Ultimately, the Indiana coaching search boils down to these six candidates
There are a lot of rumors flying around, but six strong coaches are the only realistic possibilities
It’s been four days since Indiana fired Tom Crean -- and there have been almost no credible reports connected to the coaching vacancy since. Athletic director Fred Glass has hired a search firm to assist in his attempt to secure a replacement, I’m told. But little else is publicly known.
That hasn’t stopped wild speculation, though.
Yes, there are some reasonable things floating around. But there are lots of unreasonable things too. And the latter outnumbers the former, I promise. So in an attempt to separate fact from fiction, I made calls and sent texts. The following is what I feel comfortable sharing about possible IU candidates. I broke things into categories that should speak for themselves.
IT’S NOT GOING TO HAPPEN
Unfortunately for Indiana fans, this is the category where Brad Stevens belongs. The former Butler Bulldogs coach turned Boston Celtics coach is happy in the NBA. More important, he’s safe in the NBA -- at absolutely no risk of losing his job. His bosses love him. His contemporaries respect him. And those close to Stevens insist he has no plans to return to college. So Indiana fans should stop wishing for this Indiana native. He’s more likely to someday coach the Pacers than the Hoosiers.
I JUST CAN’T SEE IT
Some Indiana fans have been tweeting incessantly about Billy Donovan -- the Oklahoma City Thunder coach who previously led Florida to national prominence. He’s a perfect dream-list candidate, I’ll admit, if only because Glass suggested last week that multiple NCAA Tournament titles are expected of Indiana’s next coach, and Donovan has two of them. But the Western Conference playoffs don’t start until April 15, and the Thunder will likely be playing until at least the end of April. So is Indiana really going to wait until May to hire a coach?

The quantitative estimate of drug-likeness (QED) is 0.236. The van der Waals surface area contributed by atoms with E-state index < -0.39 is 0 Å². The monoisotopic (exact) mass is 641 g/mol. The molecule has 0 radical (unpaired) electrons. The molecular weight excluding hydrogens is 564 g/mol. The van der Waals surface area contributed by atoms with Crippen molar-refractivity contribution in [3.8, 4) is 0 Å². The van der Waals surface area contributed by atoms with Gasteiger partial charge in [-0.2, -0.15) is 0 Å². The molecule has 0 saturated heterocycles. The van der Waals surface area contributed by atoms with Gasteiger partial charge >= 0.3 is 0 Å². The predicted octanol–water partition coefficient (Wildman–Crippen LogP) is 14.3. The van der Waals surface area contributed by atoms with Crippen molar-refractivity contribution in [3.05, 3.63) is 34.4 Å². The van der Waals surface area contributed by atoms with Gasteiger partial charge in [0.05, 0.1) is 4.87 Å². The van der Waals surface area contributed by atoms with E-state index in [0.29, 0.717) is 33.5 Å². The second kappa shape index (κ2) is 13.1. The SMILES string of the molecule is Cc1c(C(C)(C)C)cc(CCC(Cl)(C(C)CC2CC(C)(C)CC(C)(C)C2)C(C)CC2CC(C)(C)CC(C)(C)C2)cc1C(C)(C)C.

I doubt it.
Beyond that, Russell Westbrook is signed through the 2018-19 season. And, barring serious injuries, OKC will never not be a Western Conference playoff team with the MVP candidate in his prime. So is Donovan really going to leave a winning situation in professional basketball that pays him $6 million a year to return to the college game he tired of years before he left it?
I doubt it.
So Indiana fans can keep dreaming. I’m all for dreaming. But Donovan working at Assembly Hall doesn’t seem to be a likely scenario. Same goes for Sean Miller. Needless to say, I can understand why Indiana might be interested. Miller is terrific. But it’s not obvious that the Indiana job is better than the Arizona job. And why would Miller be eager to leave somewhere he’s appreciated to go to a place where what he’s accomplished would likely be considered underachieving?
It’s true that Miller has won four Pac-12 titles -- three of them outright. But Indiana fans tell me league titles mean nothing every time I mention Crean’s two outright Big Ten titles. Final Fours and national championships are all that matter, they scream. And Miller has never advanced to the former or won the latter. So it’s possible his stellar eight years at Arizona would have him under scrutiny at Indiana. And I’d take that into consideration while considering any move, if I were him.